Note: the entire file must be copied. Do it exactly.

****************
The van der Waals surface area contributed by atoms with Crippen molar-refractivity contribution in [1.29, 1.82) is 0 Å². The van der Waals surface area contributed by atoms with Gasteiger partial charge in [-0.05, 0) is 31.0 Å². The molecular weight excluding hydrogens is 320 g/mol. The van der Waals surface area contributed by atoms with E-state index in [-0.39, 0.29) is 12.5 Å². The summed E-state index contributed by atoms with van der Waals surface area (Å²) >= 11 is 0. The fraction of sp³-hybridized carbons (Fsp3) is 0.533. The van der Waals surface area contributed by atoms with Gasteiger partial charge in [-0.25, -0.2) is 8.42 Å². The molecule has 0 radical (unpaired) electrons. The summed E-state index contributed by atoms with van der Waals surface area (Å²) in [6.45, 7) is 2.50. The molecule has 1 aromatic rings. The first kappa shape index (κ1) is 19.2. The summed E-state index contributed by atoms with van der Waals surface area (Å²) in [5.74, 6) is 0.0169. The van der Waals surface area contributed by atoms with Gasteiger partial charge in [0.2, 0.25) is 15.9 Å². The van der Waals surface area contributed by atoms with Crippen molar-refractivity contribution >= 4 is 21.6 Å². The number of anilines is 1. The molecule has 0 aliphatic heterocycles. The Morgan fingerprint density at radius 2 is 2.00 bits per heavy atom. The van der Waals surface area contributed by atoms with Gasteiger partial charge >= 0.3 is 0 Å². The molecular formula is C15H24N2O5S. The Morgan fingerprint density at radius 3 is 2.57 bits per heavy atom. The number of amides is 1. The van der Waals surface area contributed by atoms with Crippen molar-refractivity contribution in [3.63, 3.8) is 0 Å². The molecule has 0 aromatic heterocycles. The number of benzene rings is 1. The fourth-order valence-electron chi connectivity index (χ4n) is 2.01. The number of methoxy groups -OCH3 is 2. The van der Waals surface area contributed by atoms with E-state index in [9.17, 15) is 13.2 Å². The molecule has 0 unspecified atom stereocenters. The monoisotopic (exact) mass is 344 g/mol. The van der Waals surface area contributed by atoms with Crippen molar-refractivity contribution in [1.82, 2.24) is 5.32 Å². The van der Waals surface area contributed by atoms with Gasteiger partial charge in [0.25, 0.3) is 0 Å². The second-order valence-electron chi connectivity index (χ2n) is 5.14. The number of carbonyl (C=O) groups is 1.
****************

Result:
The van der Waals surface area contributed by atoms with Crippen molar-refractivity contribution in [1.29, 1.82) is 0 Å². The van der Waals surface area contributed by atoms with Gasteiger partial charge in [-0.05, 0) is 31.0 Å². The molecular weight excluding hydrogens is 320 g/mol. The van der Waals surface area contributed by atoms with E-state index in [-0.39, 0.29) is 12.5 Å². The summed E-state index contributed by atoms with van der Waals surface area (Å²) >= 11 is 0. The fraction of sp³-hybridized carbons (Fsp3) is 0.533. The van der Waals surface area contributed by atoms with Gasteiger partial charge in [-0.25, -0.2) is 8.42 Å². The molecule has 0 radical (unpaired) electrons. The summed E-state index contributed by atoms with van der Waals surface area (Å²) in [6.45, 7) is 2.50. The molecule has 1 aromatic rings. The first kappa shape index (κ1) is 19.2. The summed E-state index contributed by atoms with van der Waals surface area (Å²) in [5.74, 6) is 0.0169. The van der Waals surface area contributed by atoms with Gasteiger partial charge in [0.2, 0.25) is 15.9 Å². The van der Waals surface area contributed by atoms with Crippen molar-refractivity contribution >= 4 is 21.6 Å². The number of anilines is 1. The molecule has 0 aliphatic heterocycles. The Morgan fingerprint density at radius 2 is 2.00 bits per heavy atom. The van der Waals surface area contributed by atoms with Gasteiger partial charge >= 0.3 is 0 Å². The molecular formula is C15H24N2O5S. The Morgan fingerprint density at radius 3 is 2.57 bits per heavy atom. The number of amides is 1. The van der Waals surface area contributed by atoms with Crippen molar-refractivity contribution in [3.63, 3.8) is 0 Å². The molecule has 0 aromatic heterocycles. The number of benzene rings is 1. The fourth-order valence-electron chi connectivity index (χ4n) is 2.01. The number of methoxy groups -OCH3 is 2. The van der Waals surface area contributed by atoms with E-state index in [9.17, 15) is 13.2 Å². The molecule has 0 unspecified atom stereocenters. The monoisotopic (exact) mass is 344 g/mol. The van der Waals surface area contributed by atoms with Crippen molar-refractivity contribution in [1.82, 2.24) is 5.32 Å². The van der Waals surface area contributed by atoms with Gasteiger partial charge in [0.25, 0.3) is 0 Å². The second-order valence-electron chi connectivity index (χ2n) is 5.14. The number of carbonyl (C=O) groups is 1.